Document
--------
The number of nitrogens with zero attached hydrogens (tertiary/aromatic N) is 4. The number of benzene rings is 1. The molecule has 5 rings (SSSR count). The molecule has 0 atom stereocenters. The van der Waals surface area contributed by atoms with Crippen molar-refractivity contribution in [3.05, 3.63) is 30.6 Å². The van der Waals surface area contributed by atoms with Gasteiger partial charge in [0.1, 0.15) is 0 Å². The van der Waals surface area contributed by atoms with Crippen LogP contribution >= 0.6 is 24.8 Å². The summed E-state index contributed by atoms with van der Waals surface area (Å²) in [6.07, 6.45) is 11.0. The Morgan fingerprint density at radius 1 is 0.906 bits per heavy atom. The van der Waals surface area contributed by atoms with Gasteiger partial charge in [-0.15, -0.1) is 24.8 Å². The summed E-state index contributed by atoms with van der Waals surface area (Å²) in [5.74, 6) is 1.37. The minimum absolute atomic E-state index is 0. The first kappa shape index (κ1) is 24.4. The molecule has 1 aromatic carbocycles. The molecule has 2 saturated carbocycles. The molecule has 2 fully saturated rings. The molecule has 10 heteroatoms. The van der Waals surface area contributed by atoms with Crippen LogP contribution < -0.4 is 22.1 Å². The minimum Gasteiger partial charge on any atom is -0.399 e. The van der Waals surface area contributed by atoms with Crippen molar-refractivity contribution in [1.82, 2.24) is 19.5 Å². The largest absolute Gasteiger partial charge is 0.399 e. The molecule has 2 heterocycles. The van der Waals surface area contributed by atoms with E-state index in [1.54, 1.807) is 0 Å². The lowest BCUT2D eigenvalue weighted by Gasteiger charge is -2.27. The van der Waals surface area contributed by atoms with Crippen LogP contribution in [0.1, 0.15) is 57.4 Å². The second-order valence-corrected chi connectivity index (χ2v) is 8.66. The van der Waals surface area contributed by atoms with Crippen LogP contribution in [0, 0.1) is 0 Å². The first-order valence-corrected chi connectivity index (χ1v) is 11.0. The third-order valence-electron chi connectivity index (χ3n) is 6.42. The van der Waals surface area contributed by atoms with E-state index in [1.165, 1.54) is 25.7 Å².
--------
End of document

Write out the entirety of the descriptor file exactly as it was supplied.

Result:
The number of nitrogens with zero attached hydrogens (tertiary/aromatic N) is 4. The number of benzene rings is 1. The molecule has 5 rings (SSSR count). The molecule has 0 atom stereocenters. The van der Waals surface area contributed by atoms with Crippen molar-refractivity contribution in [3.05, 3.63) is 30.6 Å². The van der Waals surface area contributed by atoms with Gasteiger partial charge in [0.1, 0.15) is 0 Å². The van der Waals surface area contributed by atoms with Crippen LogP contribution >= 0.6 is 24.8 Å². The summed E-state index contributed by atoms with van der Waals surface area (Å²) in [6.07, 6.45) is 11.0. The Morgan fingerprint density at radius 1 is 0.906 bits per heavy atom. The van der Waals surface area contributed by atoms with Gasteiger partial charge in [-0.15, -0.1) is 24.8 Å². The summed E-state index contributed by atoms with van der Waals surface area (Å²) in [5.74, 6) is 1.37. The minimum absolute atomic E-state index is 0. The first kappa shape index (κ1) is 24.4. The molecule has 1 aromatic carbocycles. The molecule has 2 saturated carbocycles. The molecule has 2 fully saturated rings. The molecule has 10 heteroatoms. The van der Waals surface area contributed by atoms with Crippen LogP contribution < -0.4 is 22.1 Å². The minimum Gasteiger partial charge on any atom is -0.399 e. The van der Waals surface area contributed by atoms with Crippen molar-refractivity contribution in [1.82, 2.24) is 19.5 Å². The largest absolute Gasteiger partial charge is 0.399 e. The molecule has 2 heterocycles. The van der Waals surface area contributed by atoms with E-state index in [1.54, 1.807) is 0 Å². The lowest BCUT2D eigenvalue weighted by Gasteiger charge is -2.27. The van der Waals surface area contributed by atoms with Crippen LogP contribution in [0.1, 0.15) is 57.4 Å². The second-order valence-corrected chi connectivity index (χ2v) is 8.66. The van der Waals surface area contributed by atoms with Crippen LogP contribution in [0, 0.1) is 0 Å². The first-order valence-corrected chi connectivity index (χ1v) is 11.0. The third-order valence-electron chi connectivity index (χ3n) is 6.42. The van der Waals surface area contributed by atoms with E-state index in [1.165, 1.54) is 25.7 Å².